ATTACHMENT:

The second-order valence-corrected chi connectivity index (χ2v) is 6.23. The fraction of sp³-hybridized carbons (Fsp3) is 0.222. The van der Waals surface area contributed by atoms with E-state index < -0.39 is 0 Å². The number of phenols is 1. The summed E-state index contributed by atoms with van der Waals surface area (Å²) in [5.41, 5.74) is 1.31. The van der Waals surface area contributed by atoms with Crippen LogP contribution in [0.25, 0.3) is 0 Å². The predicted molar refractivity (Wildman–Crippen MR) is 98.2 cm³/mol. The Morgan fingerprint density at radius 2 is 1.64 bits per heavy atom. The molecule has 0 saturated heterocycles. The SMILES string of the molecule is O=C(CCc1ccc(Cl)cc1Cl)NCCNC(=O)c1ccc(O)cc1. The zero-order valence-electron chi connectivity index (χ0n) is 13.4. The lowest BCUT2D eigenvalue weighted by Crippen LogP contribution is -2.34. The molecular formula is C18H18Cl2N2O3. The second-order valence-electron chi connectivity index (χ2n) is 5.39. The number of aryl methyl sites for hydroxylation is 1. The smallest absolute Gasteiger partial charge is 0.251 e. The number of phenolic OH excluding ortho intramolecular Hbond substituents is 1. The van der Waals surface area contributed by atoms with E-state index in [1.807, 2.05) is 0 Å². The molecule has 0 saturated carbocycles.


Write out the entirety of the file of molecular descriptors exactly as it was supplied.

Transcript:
The second-order valence-corrected chi connectivity index (χ2v) is 6.23. The fraction of sp³-hybridized carbons (Fsp3) is 0.222. The van der Waals surface area contributed by atoms with E-state index < -0.39 is 0 Å². The number of phenols is 1. The summed E-state index contributed by atoms with van der Waals surface area (Å²) in [5.41, 5.74) is 1.31. The van der Waals surface area contributed by atoms with Crippen LogP contribution in [0.25, 0.3) is 0 Å². The predicted molar refractivity (Wildman–Crippen MR) is 98.2 cm³/mol. The Morgan fingerprint density at radius 2 is 1.64 bits per heavy atom. The molecule has 0 saturated heterocycles. The SMILES string of the molecule is O=C(CCc1ccc(Cl)cc1Cl)NCCNC(=O)c1ccc(O)cc1. The zero-order valence-electron chi connectivity index (χ0n) is 13.4. The lowest BCUT2D eigenvalue weighted by Crippen LogP contribution is -2.34. The molecular formula is C18H18Cl2N2O3. The second-order valence-electron chi connectivity index (χ2n) is 5.39. The number of aryl methyl sites for hydroxylation is 1. The smallest absolute Gasteiger partial charge is 0.251 e. The number of phenolic OH excluding ortho intramolecular Hbond substituents is 1. The van der Waals surface area contributed by atoms with E-state index in [1.807, 2.05) is 0 Å². The molecule has 0 saturated carbocycles.